Originally conceived as a solution for corporate road warriors who required a highly portable computing solution with a modicum of good looks that won’t cause undue embarrassment in a board meeting and enough endurance to last the average work day, ultraportables have now taken on a new importance in the new normal.
The very qualities that have endeared it to grizzled suits and corp execs also make it ideal for those working from home with their compact sizes and endurance enabling users to work anywhere from kitchen tops to dining tables without having to hover within spitting distance of a plug point. They also tend to cost a pretty penny which is where the new Asus ZenBook 13 UX325 comes into the picture.
Intended as an ultrabook for the masses, the ZenBook 13 UX325 brings a lot of features to the table without costing an arm, a leg and both kidneys. Where offerings like their ExpertBook B9 are intended for the corporate elite, the ZenBook UX325 costs less than half of the price of the B9 while offering much of the same punch, albeit with some modest compromises.
Asus ZenBook 13 UX325 Specifications
Launched alongside its larger sibling the ZenBook 14 UX425, the ZenBook UX325 is similar in terms of specifications save for a difference in display size with the larger UX425 packing a larger 14-inch 1080P display and the smaller UX325 a 13.3-inch display.
One thing to note is that these configurations vary by region with our test units primarily intended for the Malaysia market. For Malaysia, ASUS is sweetening the pot by bundling in a free copy of Microsoft Office Home & Student 2019 which is a substantial freebie indeed.
For our review unit which is a retail sample, ASUS has kitted out the ZenBook 13 UX325 with the latest 10th Gen Intel Core i7-1065G7 CPU though you can also opt for a cheaper Intel Core i501035G1 CPU. Bar the difference in processors, you’ll get the exact same storage, RAM and hardware configuration with both versions with the I7 version costing RM700 more than the i5 variant. Here’s how it stacks up in terms of hardware:
|Price||RM4,699 (Intel Core i7) / RM3,999 (Intel Core i5)|
|Display||13.3-inch LED-backlit LCD, 1,920 x 1080 pixels, 450 nits|
|Processor||Intel Core i7-1065G7 or Intel Core i5-1035G1|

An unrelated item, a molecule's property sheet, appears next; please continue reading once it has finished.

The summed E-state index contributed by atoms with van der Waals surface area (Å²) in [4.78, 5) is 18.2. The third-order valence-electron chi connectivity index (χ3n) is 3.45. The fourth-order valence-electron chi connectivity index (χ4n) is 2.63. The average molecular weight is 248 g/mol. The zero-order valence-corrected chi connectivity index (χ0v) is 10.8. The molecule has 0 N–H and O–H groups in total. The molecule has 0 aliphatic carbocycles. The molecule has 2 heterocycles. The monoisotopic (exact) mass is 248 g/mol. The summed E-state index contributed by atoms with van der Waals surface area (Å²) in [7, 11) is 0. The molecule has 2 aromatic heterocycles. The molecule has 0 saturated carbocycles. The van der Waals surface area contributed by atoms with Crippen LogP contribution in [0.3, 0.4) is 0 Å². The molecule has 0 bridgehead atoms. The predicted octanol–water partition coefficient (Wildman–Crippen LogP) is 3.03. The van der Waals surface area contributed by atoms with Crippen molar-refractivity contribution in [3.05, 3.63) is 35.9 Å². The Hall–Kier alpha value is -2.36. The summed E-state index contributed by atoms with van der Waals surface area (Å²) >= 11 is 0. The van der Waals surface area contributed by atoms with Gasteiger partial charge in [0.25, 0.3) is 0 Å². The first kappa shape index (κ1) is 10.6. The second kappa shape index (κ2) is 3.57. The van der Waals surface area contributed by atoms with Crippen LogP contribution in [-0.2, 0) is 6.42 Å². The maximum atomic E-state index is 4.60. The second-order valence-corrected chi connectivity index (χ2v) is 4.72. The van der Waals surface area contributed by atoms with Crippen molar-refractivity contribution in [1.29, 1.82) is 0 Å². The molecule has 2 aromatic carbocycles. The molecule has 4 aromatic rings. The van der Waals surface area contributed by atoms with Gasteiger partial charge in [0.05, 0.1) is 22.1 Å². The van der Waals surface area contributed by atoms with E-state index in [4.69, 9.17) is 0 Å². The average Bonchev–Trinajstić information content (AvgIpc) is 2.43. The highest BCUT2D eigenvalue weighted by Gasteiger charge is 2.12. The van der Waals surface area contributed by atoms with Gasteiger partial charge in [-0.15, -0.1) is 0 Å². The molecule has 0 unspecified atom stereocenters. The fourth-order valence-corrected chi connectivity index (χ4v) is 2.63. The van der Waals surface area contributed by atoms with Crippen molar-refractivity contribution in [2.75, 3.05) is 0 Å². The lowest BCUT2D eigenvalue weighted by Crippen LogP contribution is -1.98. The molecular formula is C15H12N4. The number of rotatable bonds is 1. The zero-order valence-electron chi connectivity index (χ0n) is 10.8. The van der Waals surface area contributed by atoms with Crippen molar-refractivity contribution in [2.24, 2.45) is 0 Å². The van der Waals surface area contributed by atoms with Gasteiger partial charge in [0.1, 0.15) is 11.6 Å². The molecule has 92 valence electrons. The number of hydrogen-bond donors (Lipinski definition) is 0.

|OS||Windows 10 Home|
|Graphics||Intel Iris Plus Graphics|
|Memory||8GB 3,200MHz DDR4 RAM / 512GB M.2 NVMe PCIe 3.0 SSD|
|Battery||67Wh lithium-polymer battery (22 hours battery life quoted)|
|Size/Weight||304 x 203 x 13.9mm / 1.07kg (Malaysia version)|
The UX325’s 13.3-inch Full HD NanoEdge display has an 88% screen-to-body ratio on account of its slim 2.9mm side bezels that stretch almost to the edge of the screen though the top remains slightly thicker by 2020 standards to accommodate a top-mounted HD IR webcam for video calls and Windows Hello authentication.
The panel has a bright 450 nits which allows for use under daylight though the refresh rate is capped at 60Hz and is not colour calibrated which will be a factor for content creators. A highly energy efficient 1W display panel exists but it’s not available as a configuration option for the Malaysia market.
The rest of the hardware consists of 8GB DDR4 RAM that has been soldered in along with a 512GB SSD. Unfortunately, there are no additional bays to accommodate more RAM or additional SSDs and what RAM you have is already soldered in so you can’t upgrade it though you can of course swap out the SSD for a larger one at your own expense.
The ZenBook 13 UX325 also opts to use Intel Iris Plus Graphics over stock Intel UHD Graphics for a bit of extra punch. In order to provide better endurance, the laptop packs a 67Whr lithium-polymer battery that is rated for up to 22 hours of battery life with modest usage. Other mod-cons include the most recent WiFi 6 802.11ax connectivity for fast transfers and Bluetooth 5.0 connectivity.
ASUS ZenBook 13 UX325 Design and Ports